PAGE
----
Day 18 – Who is the antagonist in your novel? What drives their actions?
When it comes to the conflict, there hasn’t been one antagonist that has stood out over all the rest. The conflict is more Man vs. Society and perhaps Man vs. Himself.
However, I would like to have a strong antagonist, so I have started to write one. (I know, I know, I’m rather late with this.) He’s very much a behind-the-scenes villain. Initially when I started to write him, he was highly influenced by Mr. Potter from It’s a Wonderful Life (Yes, Christmas and Occupy Wall Street have apparently been working on me). However, now that I look at how he’s developed, he also reminds me a bit of Professor Moriarty from the Sherlock Holmes stories, relying heavily on Andrew Scott’s performance as Jim Moriarty in Sherlock.
And like Potter and Moriarty, this character is driven by greed, power, and selfishness.
Just remember this, Mr. Potter, that this rabble you’re talking about – they do most of the working and paying and living and dying in this community. Well, is it too much to have them work and pay and live and die in a couple of decent rooms and a bath? Anyway, my father didn’t think so. People were human beings to him. But to you, a warped, frustrated old man, they’re cattle. Well in my book, my father died a much richer man than you’ll ever be!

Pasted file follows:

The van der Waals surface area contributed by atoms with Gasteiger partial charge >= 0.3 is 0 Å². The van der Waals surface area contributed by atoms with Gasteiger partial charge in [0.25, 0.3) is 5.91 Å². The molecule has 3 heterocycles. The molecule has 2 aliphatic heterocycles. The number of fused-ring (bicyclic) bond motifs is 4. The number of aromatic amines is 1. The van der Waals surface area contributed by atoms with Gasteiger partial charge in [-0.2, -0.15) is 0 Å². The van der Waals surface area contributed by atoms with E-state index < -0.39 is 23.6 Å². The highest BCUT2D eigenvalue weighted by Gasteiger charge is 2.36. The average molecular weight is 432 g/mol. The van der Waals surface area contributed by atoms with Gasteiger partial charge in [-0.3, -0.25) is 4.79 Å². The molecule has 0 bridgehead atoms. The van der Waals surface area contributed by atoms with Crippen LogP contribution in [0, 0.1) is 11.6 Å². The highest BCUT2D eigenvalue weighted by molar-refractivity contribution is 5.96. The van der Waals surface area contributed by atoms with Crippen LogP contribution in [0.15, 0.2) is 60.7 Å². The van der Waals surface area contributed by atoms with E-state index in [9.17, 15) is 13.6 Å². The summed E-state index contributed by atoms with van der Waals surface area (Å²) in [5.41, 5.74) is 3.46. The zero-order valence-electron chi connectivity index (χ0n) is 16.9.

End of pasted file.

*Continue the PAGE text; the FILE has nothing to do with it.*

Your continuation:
[It’s a Wonderful Life]
But in calling Moriarty a criminal you are uttering libel in the eyes of the law — and there lie the glory and the wonder of it! The greatest schemer of all time, the organizer of every deviltry, the controlling brain of the underworld, a brain which might have made or marred the destiny of nations — that’s the man! But so aloof is he from general suspicion, so immune from criticism, so admirable in his management and self-effacement, that for those very words that you have uttered he could hale you to a court and emerge with your year’s pension as a solatium for his wounded character. Is he not the celebrated author of The Dynamics of an Asteroid, a book which ascends to such rarefied heights of pure mathematics that it is said that there was no man in the scientific press capable of criticizing it? Is this a man to traduce? Foulmouthed doctor and slandered professor — such would be your respective roles! That’s genius, Watson.
[The Valley of Fear]
He’s fun, but very hard to write.